Days after his wife filed to move their divorce forward, a Garden Grove man with a long rap sheet is suspected of having gone on what authorities describe as one of Orange County’s worst binges of violence, robbing and stabbing his way south from his own apartment building, leaving four dead bodies and eight crime scenes in his wake.
First, police say, 33-year-old Zachary Castaneda ransacked his next-door neighbor’s apartment. Then he allegedly terrorized the owner of a nearby bakery, walking off with her cash register when he couldn’t get the machine open. After that, the man police describe as a known gang member doubled back to his first crime scene and apparently stabbed his neighbor and another man to death.
Over two and a half hours Wednesday, the attacks Castaneda is accused of became more brazen. He terrorized a swath of Santa Ana and Garden Grove, nearly sliced off a man’s nose off while gassing up his silver Mercedes and strained the resources of the smaller city’s police department, authorities said. Many of the attacks, police said, were caught on surveillance video.
The rampage closely followed recent mass shootings in Dayton, Ohio, El Paso, Texas, and Gilroy, Calif., which targeted women, men and children enjoying a night out, shopping for school and noshing their way through a famous food festival.
The “needless violence” of the past 11 days prompted Garden Grove officials to lower their flags to half-staff on Thursday, said Garden Grove police Lt. Carl Whitney. “This violence has to stop.”
Whitney said he has been a police officer for 30 years, and Castaneda’s alleged rampage “is the first time I’ve ever seen a suspect kill four people and stab others. It’s pure evil.”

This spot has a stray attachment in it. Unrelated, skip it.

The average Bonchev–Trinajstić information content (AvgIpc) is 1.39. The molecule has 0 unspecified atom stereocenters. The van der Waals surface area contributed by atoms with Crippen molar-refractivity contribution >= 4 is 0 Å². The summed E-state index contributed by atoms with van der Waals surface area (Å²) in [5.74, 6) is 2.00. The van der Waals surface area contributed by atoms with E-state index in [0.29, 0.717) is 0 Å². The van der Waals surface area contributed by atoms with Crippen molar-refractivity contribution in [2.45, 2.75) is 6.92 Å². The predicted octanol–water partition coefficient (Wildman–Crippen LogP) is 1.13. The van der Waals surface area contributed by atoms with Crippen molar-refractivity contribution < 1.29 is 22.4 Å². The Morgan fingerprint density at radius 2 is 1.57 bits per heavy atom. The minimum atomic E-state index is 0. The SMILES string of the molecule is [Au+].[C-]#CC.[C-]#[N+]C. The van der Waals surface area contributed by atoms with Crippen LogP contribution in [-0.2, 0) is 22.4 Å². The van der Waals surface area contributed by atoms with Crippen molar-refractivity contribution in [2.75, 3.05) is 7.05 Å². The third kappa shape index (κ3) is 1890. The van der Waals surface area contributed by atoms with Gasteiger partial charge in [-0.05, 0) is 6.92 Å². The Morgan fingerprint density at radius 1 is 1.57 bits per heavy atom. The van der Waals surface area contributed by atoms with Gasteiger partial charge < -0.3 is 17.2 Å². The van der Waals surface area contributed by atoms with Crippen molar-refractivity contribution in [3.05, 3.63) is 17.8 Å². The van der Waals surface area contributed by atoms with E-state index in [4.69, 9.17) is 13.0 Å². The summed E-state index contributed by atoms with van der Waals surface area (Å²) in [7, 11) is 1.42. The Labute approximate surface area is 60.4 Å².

Castaneda has an extensive criminal history in Orange County, which includes convictions for gun-related offenses, resisting a police officer, corporal injury, drug possession and theft. He also has several open cases in Orange County Superior Court on charges of vandalism related to gang activity, possession of a dagger and drug possession. He has pleaded not guilty to those charges, according to court records.
Castaneda’s wife alleged domestic violence in a petition for a restraining order she filed against him last year. She could not be reached for comment. The couple have three children, according to court documents.
Garden Grove police Chief Tom DaRe said changes in California law — namely AB 109 — aimed to reduce the number of inmates in the state prison system made it easy for Castaneda allegedly to carry out the crimes. That law, DaRe said, handcuffs law enforcement’s efforts to keep Californians safe.
“This person should have been in prison and not in our community,” DaRe said. He is “a violent individual who should never have been considered for early release. … Our community becomes vulnerable when these criminals are released back into society and able to commit further acts of violence.”
Authorities said they do not know what caused the rampage.
Four men were killed and a 44-year-old man and a 54-year-old woman were wounded in the attacks. Authorities released the names of two of the men who were killed: Pascual Rioja Lorenzo, 39, of Garden Grove, and Robert Parker, 58, of Orange. And family members identified one of the individuals killed as 62-year-old Helmuth Hauprich.
Hauprich and Castaneda lived in adjacent apartments at the Casa De Portola complex on Jentges Avenue in Garden Grove. That’s where Castaneda’s alleged crimes began and later turned deadly, Whitney said.
Shortly after 4 p.m. Wednesday, Hauprich and his longtime roommate arrived home to find their apartment had been ransacked. A passport, a Social Security card, a work authorization card (known as a green card), a sword collection and a large dining room table had been stolen, according to Hauprich’s son, Erwin.
Hauprich called police, but before officers could arrive, they were dispatched to a report of an armed robbery at M Bakery on Chapman Avenue.
Bakery owner Dona Beltran was outside, charging her phone in her parked car, when a Mercedes pulled up a little after 4 p.m. and a man, later identified as Castaneda, got out and walked into the store.
Thinking he was a customer, she said in an interview, she followed him inside.
As she entered, she saw the man had walked behind the counter and was rummaging around, attempting to open the cash registers.